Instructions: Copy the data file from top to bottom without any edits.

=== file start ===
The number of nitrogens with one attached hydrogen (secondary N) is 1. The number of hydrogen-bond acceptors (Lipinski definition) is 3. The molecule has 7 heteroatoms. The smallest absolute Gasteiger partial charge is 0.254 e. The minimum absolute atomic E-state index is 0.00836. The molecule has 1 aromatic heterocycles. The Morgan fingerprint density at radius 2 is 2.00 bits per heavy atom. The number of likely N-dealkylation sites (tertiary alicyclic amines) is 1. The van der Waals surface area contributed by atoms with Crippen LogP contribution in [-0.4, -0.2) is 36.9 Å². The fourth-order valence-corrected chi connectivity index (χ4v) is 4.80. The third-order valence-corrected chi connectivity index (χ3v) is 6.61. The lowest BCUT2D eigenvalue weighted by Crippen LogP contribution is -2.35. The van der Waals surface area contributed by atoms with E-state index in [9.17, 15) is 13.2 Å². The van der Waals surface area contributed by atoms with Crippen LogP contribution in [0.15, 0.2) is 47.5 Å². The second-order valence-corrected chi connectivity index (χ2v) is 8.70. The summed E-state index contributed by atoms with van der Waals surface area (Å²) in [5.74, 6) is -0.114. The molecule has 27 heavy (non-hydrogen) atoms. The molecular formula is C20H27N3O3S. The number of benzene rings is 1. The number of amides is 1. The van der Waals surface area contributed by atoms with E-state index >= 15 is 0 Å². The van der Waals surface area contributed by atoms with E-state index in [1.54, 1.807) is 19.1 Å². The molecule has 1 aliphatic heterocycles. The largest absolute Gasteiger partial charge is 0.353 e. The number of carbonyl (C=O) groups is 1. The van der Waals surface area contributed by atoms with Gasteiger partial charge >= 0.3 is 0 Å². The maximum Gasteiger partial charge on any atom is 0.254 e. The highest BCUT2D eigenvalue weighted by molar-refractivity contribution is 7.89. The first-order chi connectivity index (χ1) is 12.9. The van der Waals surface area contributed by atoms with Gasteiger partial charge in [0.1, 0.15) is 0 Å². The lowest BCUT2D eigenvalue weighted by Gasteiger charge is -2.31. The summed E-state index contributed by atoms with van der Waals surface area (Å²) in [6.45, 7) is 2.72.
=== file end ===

The number of nitrogens with one attached hydrogen (secondary N) is 1. The number of hydrogen-bond acceptors (Lipinski definition) is 3. The molecule has 7 heteroatoms. The smallest absolute Gasteiger partial charge is 0.254 e. The minimum absolute atomic E-state index is 0.00836. The molecule has 1 aromatic heterocycles. The Morgan fingerprint density at radius 2 is 2.00 bits per heavy atom. The number of likely N-dealkylation sites (tertiary alicyclic amines) is 1. The van der Waals surface area contributed by atoms with Crippen LogP contribution in [-0.4, -0.2) is 36.9 Å². The fourth-order valence-corrected chi connectivity index (χ4v) is 4.80. The third-order valence-corrected chi connectivity index (χ3v) is 6.61. The lowest BCUT2D eigenvalue weighted by Crippen LogP contribution is -2.35. The van der Waals surface area contributed by atoms with E-state index in [9.17, 15) is 13.2 Å². The van der Waals surface area contributed by atoms with Crippen LogP contribution in [0.15, 0.2) is 47.5 Å². The second-order valence-corrected chi connectivity index (χ2v) is 8.70. The summed E-state index contributed by atoms with van der Waals surface area (Å²) in [5.74, 6) is -0.114. The molecule has 27 heavy (non-hydrogen) atoms. The molecular formula is C20H27N3O3S. The number of benzene rings is 1. The number of amides is 1. The van der Waals surface area contributed by atoms with E-state index >= 15 is 0 Å². The van der Waals surface area contributed by atoms with E-state index in [1.54, 1.807) is 19.1 Å². The molecule has 1 aliphatic heterocycles. The largest absolute Gasteiger partial charge is 0.353 e. The number of carbonyl (C=O) groups is 1. The van der Waals surface area contributed by atoms with Gasteiger partial charge >= 0.3 is 0 Å². The maximum Gasteiger partial charge on any atom is 0.254 e. The highest BCUT2D eigenvalue weighted by molar-refractivity contribution is 7.89. The first-order chi connectivity index (χ1) is 12.9. The van der Waals surface area contributed by atoms with Gasteiger partial charge in [0.1, 0.15) is 0 Å². The lowest BCUT2D eigenvalue weighted by Gasteiger charge is -2.31. The summed E-state index contributed by atoms with van der Waals surface area (Å²) in [6.45, 7) is 2.72.